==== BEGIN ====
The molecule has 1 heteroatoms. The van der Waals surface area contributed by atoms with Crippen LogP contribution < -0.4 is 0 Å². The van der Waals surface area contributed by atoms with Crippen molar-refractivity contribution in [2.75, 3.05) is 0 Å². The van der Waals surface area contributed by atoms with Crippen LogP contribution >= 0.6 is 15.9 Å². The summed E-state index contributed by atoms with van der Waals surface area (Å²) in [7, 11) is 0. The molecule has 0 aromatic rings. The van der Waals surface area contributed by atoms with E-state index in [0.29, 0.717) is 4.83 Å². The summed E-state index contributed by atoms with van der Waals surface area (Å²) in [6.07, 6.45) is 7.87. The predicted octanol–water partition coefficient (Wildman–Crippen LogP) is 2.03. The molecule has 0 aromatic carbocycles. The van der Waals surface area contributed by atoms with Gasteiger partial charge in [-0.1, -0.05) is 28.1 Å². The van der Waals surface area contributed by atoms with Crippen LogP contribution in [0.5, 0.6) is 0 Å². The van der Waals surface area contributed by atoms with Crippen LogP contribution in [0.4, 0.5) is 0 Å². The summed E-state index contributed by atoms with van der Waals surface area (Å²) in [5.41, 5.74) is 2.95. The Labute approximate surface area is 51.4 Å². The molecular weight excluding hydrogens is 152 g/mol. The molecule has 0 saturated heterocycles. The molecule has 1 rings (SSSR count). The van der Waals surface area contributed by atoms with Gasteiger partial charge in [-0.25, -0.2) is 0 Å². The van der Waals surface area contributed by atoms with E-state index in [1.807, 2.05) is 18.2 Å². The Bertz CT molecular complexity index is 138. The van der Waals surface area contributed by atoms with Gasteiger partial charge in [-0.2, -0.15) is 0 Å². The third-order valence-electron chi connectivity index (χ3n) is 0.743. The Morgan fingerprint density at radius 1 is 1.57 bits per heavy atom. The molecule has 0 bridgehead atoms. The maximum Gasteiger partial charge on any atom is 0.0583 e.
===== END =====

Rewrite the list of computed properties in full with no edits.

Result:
The molecule has 1 heteroatoms. The van der Waals surface area contributed by atoms with Crippen LogP contribution < -0.4 is 0 Å². The van der Waals surface area contributed by atoms with Crippen molar-refractivity contribution in [2.75, 3.05) is 0 Å². The van der Waals surface area contributed by atoms with Crippen LogP contribution >= 0.6 is 15.9 Å². The summed E-state index contributed by atoms with van der Waals surface area (Å²) in [7, 11) is 0. The molecule has 0 aromatic rings. The van der Waals surface area contributed by atoms with E-state index in [0.29, 0.717) is 4.83 Å². The summed E-state index contributed by atoms with van der Waals surface area (Å²) in [6.07, 6.45) is 7.87. The predicted octanol–water partition coefficient (Wildman–Crippen LogP) is 2.03. The molecule has 0 aromatic carbocycles. The van der Waals surface area contributed by atoms with Gasteiger partial charge in [-0.1, -0.05) is 28.1 Å². The van der Waals surface area contributed by atoms with Crippen LogP contribution in [0.5, 0.6) is 0 Å². The van der Waals surface area contributed by atoms with Crippen LogP contribution in [0.4, 0.5) is 0 Å². The summed E-state index contributed by atoms with van der Waals surface area (Å²) in [5.41, 5.74) is 2.95. The Labute approximate surface area is 51.4 Å². The molecular weight excluding hydrogens is 152 g/mol. The molecule has 0 saturated heterocycles. The molecule has 1 rings (SSSR count). The van der Waals surface area contributed by atoms with Gasteiger partial charge in [-0.25, -0.2) is 0 Å². The van der Waals surface area contributed by atoms with E-state index in [1.807, 2.05) is 18.2 Å². The Bertz CT molecular complexity index is 138. The van der Waals surface area contributed by atoms with Gasteiger partial charge in [-0.2, -0.15) is 0 Å². The third-order valence-electron chi connectivity index (χ3n) is 0.743. The Morgan fingerprint density at radius 1 is 1.57 bits per heavy atom. The molecule has 0 bridgehead atoms. The maximum Gasteiger partial charge on any atom is 0.0583 e.